Any organisation considering moving applications to the cloud will begin with the questions: when is the right time and what services should we move? If you can extend the life of your existing infrastructure while reviewing your options in the medium term, a useful first step is to move your Disaster Recovery (DR) to the cloud.
There are three strategic benefits to this. First, it enables you to try out cloud at a lower risk than moving your production environment. You can thoroughly test systems and learn how appropriate your services are for the cloud without having to compromise service delivery to users and customers. Secondly, there is a very practical benefit – by consolidating your passive DR environment into your existing production infrastructure, you get more production capacity and potentially extend the life of your current systems.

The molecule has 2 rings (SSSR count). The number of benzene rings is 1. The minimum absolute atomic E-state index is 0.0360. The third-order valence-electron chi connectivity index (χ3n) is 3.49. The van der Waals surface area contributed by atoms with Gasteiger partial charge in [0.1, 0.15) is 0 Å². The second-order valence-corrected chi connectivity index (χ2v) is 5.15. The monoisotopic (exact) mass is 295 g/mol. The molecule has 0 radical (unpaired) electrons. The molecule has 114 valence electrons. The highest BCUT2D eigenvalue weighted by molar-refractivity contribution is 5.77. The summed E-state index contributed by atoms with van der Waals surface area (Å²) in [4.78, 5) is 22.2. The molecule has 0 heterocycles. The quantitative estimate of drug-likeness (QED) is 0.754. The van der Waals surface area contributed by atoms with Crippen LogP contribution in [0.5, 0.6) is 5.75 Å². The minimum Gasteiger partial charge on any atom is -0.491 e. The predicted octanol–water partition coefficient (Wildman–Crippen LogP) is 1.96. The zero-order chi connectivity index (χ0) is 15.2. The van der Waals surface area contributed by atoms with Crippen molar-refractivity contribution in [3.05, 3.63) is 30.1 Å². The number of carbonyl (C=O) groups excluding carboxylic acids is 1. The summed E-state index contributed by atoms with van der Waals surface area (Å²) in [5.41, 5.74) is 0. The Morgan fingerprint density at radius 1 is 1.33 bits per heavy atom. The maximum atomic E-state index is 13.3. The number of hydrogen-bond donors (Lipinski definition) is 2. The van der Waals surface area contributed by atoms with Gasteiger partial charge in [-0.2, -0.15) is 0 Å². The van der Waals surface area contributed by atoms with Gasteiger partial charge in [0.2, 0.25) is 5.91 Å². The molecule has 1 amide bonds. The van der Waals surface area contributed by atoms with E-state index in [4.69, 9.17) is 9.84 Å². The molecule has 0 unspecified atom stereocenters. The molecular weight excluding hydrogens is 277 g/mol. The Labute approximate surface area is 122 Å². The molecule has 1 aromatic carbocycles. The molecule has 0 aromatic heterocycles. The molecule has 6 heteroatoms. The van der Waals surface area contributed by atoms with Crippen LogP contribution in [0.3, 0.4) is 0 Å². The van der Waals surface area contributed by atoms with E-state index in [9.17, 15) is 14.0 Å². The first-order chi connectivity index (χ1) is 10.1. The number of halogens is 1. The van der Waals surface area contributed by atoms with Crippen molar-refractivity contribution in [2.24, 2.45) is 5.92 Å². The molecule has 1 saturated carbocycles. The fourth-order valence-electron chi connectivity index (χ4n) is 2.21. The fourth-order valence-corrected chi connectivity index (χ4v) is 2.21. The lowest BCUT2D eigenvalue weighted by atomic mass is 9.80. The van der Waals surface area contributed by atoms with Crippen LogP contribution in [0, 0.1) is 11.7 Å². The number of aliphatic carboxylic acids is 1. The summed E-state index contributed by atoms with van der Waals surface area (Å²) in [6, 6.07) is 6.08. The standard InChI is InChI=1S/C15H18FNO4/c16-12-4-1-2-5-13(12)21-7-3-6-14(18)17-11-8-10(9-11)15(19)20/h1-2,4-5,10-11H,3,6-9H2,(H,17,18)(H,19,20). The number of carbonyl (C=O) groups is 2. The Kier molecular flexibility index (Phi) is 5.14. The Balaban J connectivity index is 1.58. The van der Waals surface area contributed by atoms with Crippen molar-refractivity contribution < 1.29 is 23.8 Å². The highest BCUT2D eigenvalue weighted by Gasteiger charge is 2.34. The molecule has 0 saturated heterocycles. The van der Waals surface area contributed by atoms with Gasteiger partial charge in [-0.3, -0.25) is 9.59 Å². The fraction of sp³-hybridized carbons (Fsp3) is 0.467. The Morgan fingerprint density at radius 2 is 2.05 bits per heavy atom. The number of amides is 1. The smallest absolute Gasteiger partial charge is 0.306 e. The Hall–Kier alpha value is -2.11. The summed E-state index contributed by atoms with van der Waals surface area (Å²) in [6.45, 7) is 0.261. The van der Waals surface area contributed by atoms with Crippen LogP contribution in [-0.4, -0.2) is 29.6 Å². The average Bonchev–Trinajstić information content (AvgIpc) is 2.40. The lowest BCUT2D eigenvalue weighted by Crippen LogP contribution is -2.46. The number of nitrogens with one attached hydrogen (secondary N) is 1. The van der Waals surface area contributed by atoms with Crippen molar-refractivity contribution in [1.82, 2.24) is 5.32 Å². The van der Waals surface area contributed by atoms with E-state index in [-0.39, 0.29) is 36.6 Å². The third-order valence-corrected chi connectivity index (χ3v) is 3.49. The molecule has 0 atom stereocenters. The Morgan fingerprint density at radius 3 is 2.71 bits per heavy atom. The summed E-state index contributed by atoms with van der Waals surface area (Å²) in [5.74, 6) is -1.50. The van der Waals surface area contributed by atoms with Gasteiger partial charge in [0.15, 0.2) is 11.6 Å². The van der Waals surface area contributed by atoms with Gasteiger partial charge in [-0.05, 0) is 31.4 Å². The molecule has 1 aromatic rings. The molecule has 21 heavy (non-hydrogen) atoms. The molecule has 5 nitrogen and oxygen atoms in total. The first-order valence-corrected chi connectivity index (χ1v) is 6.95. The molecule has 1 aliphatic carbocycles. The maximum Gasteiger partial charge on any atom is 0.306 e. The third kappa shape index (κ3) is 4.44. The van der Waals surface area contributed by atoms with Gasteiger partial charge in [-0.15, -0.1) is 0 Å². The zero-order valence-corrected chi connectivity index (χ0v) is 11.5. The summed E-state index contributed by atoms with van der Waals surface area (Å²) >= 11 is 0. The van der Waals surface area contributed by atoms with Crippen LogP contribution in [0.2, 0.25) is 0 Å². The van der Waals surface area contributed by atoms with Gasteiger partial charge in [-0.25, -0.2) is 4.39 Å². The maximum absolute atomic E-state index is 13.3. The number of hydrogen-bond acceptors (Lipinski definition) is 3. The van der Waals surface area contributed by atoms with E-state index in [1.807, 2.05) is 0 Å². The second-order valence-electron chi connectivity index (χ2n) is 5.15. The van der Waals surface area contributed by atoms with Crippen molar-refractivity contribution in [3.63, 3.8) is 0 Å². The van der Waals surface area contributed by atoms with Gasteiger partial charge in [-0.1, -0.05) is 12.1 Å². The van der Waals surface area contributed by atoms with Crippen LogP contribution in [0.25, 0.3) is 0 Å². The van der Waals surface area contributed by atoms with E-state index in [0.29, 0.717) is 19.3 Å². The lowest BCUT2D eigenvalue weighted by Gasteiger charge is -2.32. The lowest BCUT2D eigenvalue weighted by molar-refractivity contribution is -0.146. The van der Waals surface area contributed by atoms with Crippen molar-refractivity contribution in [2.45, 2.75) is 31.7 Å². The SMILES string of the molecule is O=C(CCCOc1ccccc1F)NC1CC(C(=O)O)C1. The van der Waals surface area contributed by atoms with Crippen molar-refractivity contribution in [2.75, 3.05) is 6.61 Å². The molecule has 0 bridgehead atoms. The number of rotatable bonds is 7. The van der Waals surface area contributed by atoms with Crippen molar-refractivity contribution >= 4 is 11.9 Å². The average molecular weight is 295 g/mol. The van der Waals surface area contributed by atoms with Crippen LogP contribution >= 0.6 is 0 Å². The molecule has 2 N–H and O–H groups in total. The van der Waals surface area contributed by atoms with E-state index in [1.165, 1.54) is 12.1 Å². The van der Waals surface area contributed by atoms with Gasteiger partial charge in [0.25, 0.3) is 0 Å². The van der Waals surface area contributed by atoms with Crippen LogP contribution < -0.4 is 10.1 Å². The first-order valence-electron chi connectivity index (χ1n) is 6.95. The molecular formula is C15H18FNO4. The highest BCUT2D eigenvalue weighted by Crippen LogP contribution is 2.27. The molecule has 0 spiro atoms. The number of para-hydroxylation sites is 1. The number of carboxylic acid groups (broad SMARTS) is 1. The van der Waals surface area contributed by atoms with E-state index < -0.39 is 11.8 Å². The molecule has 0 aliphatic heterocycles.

Thirdly, once the cloud environment has been set up and tested your costs are significantly reduced. Both AWS and Azure offer on demand services which allow you to stop virtual machines, which means that you don’t need to pay for them. You only pay only for your data storage (plus any replication costs) until you fail over. This means that you only pay for what you use and when you use it.
One organisation which used cloud very effectively for DR is Team BFK, one of the engineering consortia building infrastructure for London’s Crossrail. They used cloud-based DR via Fordway infrastructure in two UK data centres to provide storage and back-up respectively. We provided a ‘warm standby’ recovery service, and in the event of a problem could bring all systems back online within 30 minutes to two hours.
So it’s definitely worth considering cloud when reviewing your DR strategy. Moving to cloud is a more complex transition than other infrastructure change projects, particularly if most of your IT services are currently provided in-house. Beginning with DR offers a useful and low risk starting point to move other services to cloud in the future.